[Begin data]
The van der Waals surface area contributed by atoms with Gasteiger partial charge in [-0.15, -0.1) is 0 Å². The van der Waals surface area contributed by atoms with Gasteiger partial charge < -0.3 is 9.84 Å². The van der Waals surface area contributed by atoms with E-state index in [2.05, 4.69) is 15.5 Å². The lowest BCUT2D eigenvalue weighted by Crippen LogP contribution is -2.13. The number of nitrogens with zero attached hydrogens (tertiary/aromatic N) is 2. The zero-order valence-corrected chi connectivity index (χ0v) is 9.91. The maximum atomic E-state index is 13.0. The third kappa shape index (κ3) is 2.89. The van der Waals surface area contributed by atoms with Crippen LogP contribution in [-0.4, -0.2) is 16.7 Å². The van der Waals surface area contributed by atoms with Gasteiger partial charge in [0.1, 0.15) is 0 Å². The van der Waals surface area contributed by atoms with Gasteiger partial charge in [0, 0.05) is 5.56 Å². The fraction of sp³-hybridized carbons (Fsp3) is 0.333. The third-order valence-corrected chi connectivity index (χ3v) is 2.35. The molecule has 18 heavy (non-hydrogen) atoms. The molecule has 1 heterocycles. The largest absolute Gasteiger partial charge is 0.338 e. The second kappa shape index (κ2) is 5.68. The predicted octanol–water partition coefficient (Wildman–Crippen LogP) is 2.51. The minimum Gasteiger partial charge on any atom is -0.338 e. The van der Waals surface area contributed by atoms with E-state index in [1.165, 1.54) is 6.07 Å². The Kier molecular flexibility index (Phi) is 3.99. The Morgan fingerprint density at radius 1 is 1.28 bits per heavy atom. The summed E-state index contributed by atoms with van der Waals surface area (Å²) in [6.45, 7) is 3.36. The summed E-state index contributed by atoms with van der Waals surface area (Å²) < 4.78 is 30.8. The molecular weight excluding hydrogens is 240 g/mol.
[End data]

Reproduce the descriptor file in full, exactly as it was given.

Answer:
The van der Waals surface area contributed by atoms with Gasteiger partial charge in [-0.15, -0.1) is 0 Å². The van der Waals surface area contributed by atoms with Gasteiger partial charge < -0.3 is 9.84 Å². The van der Waals surface area contributed by atoms with E-state index in [2.05, 4.69) is 15.5 Å². The lowest BCUT2D eigenvalue weighted by Crippen LogP contribution is -2.13. The number of nitrogens with zero attached hydrogens (tertiary/aromatic N) is 2. The zero-order valence-corrected chi connectivity index (χ0v) is 9.91. The maximum atomic E-state index is 13.0. The third kappa shape index (κ3) is 2.89. The van der Waals surface area contributed by atoms with Crippen LogP contribution in [-0.4, -0.2) is 16.7 Å². The van der Waals surface area contributed by atoms with Gasteiger partial charge in [0.1, 0.15) is 0 Å². The van der Waals surface area contributed by atoms with Gasteiger partial charge in [0, 0.05) is 5.56 Å². The fraction of sp³-hybridized carbons (Fsp3) is 0.333. The third-order valence-corrected chi connectivity index (χ3v) is 2.35. The molecule has 18 heavy (non-hydrogen) atoms. The molecule has 1 heterocycles. The largest absolute Gasteiger partial charge is 0.338 e. The second kappa shape index (κ2) is 5.68. The predicted octanol–water partition coefficient (Wildman–Crippen LogP) is 2.51. The minimum Gasteiger partial charge on any atom is -0.338 e. The van der Waals surface area contributed by atoms with E-state index in [1.165, 1.54) is 6.07 Å². The Kier molecular flexibility index (Phi) is 3.99. The Morgan fingerprint density at radius 1 is 1.28 bits per heavy atom. The summed E-state index contributed by atoms with van der Waals surface area (Å²) in [6.45, 7) is 3.36. The summed E-state index contributed by atoms with van der Waals surface area (Å²) < 4.78 is 30.8. The molecular weight excluding hydrogens is 240 g/mol.